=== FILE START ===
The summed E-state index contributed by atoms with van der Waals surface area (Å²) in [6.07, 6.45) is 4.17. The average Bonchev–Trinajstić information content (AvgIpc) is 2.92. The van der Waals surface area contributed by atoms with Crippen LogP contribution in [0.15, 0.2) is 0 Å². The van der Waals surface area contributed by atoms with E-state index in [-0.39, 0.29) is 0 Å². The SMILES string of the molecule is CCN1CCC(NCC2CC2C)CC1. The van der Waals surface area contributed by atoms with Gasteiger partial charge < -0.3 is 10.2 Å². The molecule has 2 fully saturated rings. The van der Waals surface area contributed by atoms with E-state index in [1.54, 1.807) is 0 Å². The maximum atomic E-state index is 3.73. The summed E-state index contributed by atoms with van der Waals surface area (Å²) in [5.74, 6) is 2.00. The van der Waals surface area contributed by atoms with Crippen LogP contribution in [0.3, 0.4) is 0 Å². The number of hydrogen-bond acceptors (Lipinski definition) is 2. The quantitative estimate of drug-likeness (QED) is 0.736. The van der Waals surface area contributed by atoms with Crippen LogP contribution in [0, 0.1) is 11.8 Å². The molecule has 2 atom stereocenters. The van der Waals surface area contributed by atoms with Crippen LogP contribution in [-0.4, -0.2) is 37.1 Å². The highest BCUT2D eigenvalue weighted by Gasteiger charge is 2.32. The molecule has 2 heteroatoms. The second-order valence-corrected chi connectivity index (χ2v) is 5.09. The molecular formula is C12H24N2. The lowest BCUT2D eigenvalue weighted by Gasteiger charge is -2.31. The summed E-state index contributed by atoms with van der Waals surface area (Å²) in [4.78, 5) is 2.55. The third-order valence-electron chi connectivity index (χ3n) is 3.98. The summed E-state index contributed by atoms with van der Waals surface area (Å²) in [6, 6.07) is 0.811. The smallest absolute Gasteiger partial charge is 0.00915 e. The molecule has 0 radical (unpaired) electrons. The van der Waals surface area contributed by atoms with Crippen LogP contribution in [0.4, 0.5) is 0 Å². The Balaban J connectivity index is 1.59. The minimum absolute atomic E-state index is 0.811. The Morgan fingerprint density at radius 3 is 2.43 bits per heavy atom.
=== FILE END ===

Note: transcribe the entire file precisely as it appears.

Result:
The summed E-state index contributed by atoms with van der Waals surface area (Å²) in [6.07, 6.45) is 4.17. The average Bonchev–Trinajstić information content (AvgIpc) is 2.92. The van der Waals surface area contributed by atoms with Crippen LogP contribution in [0.15, 0.2) is 0 Å². The van der Waals surface area contributed by atoms with E-state index in [-0.39, 0.29) is 0 Å². The SMILES string of the molecule is CCN1CCC(NCC2CC2C)CC1. The van der Waals surface area contributed by atoms with Gasteiger partial charge < -0.3 is 10.2 Å². The molecule has 2 fully saturated rings. The van der Waals surface area contributed by atoms with E-state index in [1.54, 1.807) is 0 Å². The maximum atomic E-state index is 3.73. The summed E-state index contributed by atoms with van der Waals surface area (Å²) in [5.74, 6) is 2.00. The van der Waals surface area contributed by atoms with Crippen LogP contribution in [0.3, 0.4) is 0 Å². The number of hydrogen-bond acceptors (Lipinski definition) is 2. The quantitative estimate of drug-likeness (QED) is 0.736. The van der Waals surface area contributed by atoms with Crippen LogP contribution in [0, 0.1) is 11.8 Å². The molecule has 2 atom stereocenters. The van der Waals surface area contributed by atoms with Crippen LogP contribution in [-0.4, -0.2) is 37.1 Å². The highest BCUT2D eigenvalue weighted by Gasteiger charge is 2.32. The molecule has 2 heteroatoms. The second-order valence-corrected chi connectivity index (χ2v) is 5.09. The molecular formula is C12H24N2. The lowest BCUT2D eigenvalue weighted by Gasteiger charge is -2.31. The summed E-state index contributed by atoms with van der Waals surface area (Å²) in [4.78, 5) is 2.55. The third-order valence-electron chi connectivity index (χ3n) is 3.98. The summed E-state index contributed by atoms with van der Waals surface area (Å²) in [6, 6.07) is 0.811. The smallest absolute Gasteiger partial charge is 0.00915 e. The molecule has 0 radical (unpaired) electrons. The van der Waals surface area contributed by atoms with Crippen LogP contribution in [0.4, 0.5) is 0 Å². The Balaban J connectivity index is 1.59. The minimum absolute atomic E-state index is 0.811. The Morgan fingerprint density at radius 3 is 2.43 bits per heavy atom.